In an era where industries emphasize diversity, inclusion, and support for people with disabilities, the Nettur Technical Training Foundation (NTTF) stands as a pioneering force. In 1986, NTTF dedicated its efforts to empowering the people with disability through a specially tailored training program. By 1992, the institution had taken a significant stride by launching a two-year ITI program explicitly designed for people with disability, offering a lifeline to numerous young people facing challenges in securing sustainable livelihoods.
NTTF’s commitment to this cause garnered significant recognition, culminating in the prestigious President’s Award in 1998 for its consistent contribution to enhancing the lives of people with disabilities. Proudly reflecting on three decades of continuous support, NTTF remains at the forefront of making a meaningful impact. These specially-abled students possess unique abilities and demonstrate an unwavering determination to navigate diverse workplaces and contribute meaningfully to society.
To learn more about the NCVT certification training program at NTTF for persons with disabilities, the teaching methods, curriculum for the specially-abled students, industry-aligned training experience, two-year ITI program designed for people with disabilities, employment opportunities, we spoke with Ms. Vani HS, Deputy Manager, Training, NTTF.
Below are a few excerpts from our conversation. You can watch the full video on our YouTube channel.
Q. Could you please share some of the key highlights of the NCVT certification program at NTTF?
A. I completed my diploma in electronics in April 1998 and subsequently joined the department called NCVT (National Council for Vocational Training). I enrolled in a 2-year ITA program designed for physically disabled students as a social initiative. DGT (Directorate General of Training) is the awarding body for NCVET (National Council for Vocational and Education Training), affiliated with the Ministry of Skill Development and Entrepreneurship (MSDE).
The program spans two years, with a prerequisite of a 10th-grade pass. We select students from various parts of Karnataka and other states, providing education on ITI in the trade of Electronic Mechanics. Affiliated with DGT, the students undergo an All-India Trade Test upon completion, receiving National Trade Certificates from Delhi.
Q. How does the NCVT program for special children ensure a holistic approach, taking into account their unique needs and requirements, to provide a comprehensive and inclusive educational experience?
A. In 1998, when we initially joined the entity, our student demographic primarily consisted of individuals with physical disabilities, including orthopedic conditions, locomotor disabilities, dwarf hunchbacks, and various other categories. Initially, we had only one or two hearing-impaired students who relied on lip movements for communication.
However, starting around 2013, due to the polio eradication, we faced challenges in recruiting students. In response, our management decided to extend support to a different category of students, specifically those with hearing impairments. Since 2018, the majority of our students, around 95%, belong to the hearing-impaired category.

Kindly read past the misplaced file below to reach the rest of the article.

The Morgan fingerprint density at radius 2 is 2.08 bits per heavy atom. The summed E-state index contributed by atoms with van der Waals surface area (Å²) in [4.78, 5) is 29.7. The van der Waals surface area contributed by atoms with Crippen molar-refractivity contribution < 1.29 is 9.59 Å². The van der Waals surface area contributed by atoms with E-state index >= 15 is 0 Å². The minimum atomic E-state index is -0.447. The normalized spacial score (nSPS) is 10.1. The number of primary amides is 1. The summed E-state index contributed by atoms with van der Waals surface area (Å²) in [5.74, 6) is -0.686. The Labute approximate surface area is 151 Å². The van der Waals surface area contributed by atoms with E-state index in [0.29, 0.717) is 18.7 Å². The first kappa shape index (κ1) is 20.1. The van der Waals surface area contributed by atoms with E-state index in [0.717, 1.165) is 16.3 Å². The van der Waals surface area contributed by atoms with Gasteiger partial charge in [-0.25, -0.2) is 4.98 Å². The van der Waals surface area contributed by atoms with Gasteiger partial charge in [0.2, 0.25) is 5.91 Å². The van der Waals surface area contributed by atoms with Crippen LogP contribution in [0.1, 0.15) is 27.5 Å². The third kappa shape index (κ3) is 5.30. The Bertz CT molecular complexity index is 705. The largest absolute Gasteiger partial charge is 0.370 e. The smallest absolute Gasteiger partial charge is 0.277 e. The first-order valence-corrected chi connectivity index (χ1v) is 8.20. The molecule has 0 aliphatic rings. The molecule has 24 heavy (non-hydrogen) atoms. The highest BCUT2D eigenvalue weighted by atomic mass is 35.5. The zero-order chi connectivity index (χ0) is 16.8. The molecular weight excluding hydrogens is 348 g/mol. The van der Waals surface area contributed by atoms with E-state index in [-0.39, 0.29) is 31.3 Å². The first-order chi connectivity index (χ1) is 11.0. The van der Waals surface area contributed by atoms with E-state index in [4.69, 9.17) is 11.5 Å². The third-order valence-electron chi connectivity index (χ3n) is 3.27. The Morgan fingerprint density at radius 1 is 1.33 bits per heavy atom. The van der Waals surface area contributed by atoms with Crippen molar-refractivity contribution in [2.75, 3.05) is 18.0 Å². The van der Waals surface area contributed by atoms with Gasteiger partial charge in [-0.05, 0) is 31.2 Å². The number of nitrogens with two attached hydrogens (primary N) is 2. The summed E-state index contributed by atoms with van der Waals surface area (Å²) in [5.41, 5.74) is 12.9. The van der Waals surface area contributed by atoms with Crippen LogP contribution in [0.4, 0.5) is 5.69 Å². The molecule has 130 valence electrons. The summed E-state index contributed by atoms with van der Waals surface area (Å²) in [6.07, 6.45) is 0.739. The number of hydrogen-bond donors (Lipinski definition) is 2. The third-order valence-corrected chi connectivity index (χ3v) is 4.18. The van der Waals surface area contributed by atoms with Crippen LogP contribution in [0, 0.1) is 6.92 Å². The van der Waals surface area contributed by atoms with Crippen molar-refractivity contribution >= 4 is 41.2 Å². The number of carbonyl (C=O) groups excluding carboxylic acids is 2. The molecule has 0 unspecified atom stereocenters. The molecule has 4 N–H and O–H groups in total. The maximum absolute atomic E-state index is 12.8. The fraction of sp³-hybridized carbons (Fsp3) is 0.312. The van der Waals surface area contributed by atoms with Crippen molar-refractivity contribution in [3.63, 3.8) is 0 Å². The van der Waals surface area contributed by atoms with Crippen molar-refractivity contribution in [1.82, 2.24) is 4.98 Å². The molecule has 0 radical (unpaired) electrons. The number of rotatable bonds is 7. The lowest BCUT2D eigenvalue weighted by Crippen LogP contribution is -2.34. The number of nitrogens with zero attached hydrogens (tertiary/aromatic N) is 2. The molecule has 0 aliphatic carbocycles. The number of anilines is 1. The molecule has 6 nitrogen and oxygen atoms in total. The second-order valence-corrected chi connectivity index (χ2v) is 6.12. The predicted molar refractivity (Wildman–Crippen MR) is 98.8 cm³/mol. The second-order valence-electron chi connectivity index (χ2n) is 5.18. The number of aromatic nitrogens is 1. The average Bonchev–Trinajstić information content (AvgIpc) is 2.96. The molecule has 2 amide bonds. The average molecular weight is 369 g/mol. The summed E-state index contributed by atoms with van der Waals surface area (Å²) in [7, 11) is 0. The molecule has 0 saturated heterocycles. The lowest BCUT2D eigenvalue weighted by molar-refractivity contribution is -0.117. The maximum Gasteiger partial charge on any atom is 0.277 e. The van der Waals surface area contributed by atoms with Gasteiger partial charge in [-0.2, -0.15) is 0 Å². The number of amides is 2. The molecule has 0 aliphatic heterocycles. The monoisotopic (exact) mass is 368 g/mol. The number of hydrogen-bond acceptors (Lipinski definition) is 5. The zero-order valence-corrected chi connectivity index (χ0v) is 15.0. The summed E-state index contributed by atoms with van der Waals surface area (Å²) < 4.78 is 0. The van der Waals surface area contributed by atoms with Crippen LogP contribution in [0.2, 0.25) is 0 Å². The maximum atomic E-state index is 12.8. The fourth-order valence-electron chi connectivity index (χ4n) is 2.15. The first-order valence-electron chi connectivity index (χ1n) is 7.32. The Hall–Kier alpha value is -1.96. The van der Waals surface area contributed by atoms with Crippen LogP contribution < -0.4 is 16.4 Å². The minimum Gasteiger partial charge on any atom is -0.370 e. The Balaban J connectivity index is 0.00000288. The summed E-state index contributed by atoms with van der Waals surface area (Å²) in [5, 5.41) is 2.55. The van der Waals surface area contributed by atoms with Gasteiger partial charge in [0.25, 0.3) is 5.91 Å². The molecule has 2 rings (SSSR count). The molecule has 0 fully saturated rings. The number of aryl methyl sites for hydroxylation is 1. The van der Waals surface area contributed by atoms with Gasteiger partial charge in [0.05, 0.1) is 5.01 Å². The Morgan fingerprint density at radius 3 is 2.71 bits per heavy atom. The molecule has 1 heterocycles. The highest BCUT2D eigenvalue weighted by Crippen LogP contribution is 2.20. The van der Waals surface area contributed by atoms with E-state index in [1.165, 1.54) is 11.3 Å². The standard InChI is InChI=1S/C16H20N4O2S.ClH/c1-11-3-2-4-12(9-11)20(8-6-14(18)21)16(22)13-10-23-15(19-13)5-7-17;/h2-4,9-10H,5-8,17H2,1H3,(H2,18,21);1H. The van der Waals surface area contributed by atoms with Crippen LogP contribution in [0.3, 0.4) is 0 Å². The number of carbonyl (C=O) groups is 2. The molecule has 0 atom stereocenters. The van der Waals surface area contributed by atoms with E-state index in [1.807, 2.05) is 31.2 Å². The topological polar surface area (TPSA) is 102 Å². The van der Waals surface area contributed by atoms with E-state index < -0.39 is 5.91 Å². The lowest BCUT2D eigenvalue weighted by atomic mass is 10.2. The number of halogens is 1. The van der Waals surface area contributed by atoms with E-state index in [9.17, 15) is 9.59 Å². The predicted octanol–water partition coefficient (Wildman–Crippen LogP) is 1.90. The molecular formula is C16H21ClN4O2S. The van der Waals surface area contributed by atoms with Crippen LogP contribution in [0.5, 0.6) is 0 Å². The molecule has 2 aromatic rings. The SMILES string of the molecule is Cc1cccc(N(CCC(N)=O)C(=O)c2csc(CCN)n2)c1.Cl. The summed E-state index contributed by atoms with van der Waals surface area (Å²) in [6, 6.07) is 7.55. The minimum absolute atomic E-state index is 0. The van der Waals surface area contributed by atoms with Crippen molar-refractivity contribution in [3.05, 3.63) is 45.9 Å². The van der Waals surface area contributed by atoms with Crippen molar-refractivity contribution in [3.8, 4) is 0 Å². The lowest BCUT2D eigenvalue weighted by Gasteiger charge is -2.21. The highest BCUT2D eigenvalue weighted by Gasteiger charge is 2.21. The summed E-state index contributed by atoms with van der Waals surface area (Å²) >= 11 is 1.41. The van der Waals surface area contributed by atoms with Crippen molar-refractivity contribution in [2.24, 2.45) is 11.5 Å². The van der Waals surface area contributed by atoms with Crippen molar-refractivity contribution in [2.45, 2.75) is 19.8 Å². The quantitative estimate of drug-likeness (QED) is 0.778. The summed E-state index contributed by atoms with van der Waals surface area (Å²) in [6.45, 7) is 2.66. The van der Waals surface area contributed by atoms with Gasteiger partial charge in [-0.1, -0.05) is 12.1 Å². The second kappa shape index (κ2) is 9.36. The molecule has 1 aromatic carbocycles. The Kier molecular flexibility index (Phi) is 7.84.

Q. How do you tailor the teaching methods, curriculum, and practical aspects for students with hearing impairments? Are there specific methodologies you use to enhance their learning experience?
A. Since 2018, we’ve adapted our teaching methods for students with hearing impairments. We’ve learned sign language, with the management providing additional training. Our approach involves using videos, charts, and bilingual board explanations in Kannada and English, supplemented by Indian sign language. Many students enter without prior sign language knowledge, posing a challenge. Moreover, given the exemption of English until the 10th grade, we find it necessary to focus on fundamental aspects such as teaching alphabets during the early stages. Despite these challenges, our approach includes the seamless integration of theory classes, ensuring comprehensive preparation for students as they embark on their future careers and placements.
Q. How do students from the program transition to industry employment, especially in roles accommodating sign language? Are there specific measures in place to support their communication needs in the workforce?
A. Since introducing hearing-impaired students in 2018 through our NTTF tie-up, all 24 joined Tata Electronics Pvt. Ltd. Hosur, garnering positive feedback. Originally providing support during the induction program, these students have progressed to working independently, a development that has garnered satisfaction from both the company and the students themselves.
Q. How have industries supported these programs? Could you mention key companies that have actively contributed to this cause?
A. In 2018, Cognizant partnered with NTTF, providing complete support, including free accommodation. Their focus is on ensuring placement and independence for students. Over the past five years, Cognizant has supported 612 students, predominantly physically challenged. To enhance communication and future placements, students are now being taught sign language.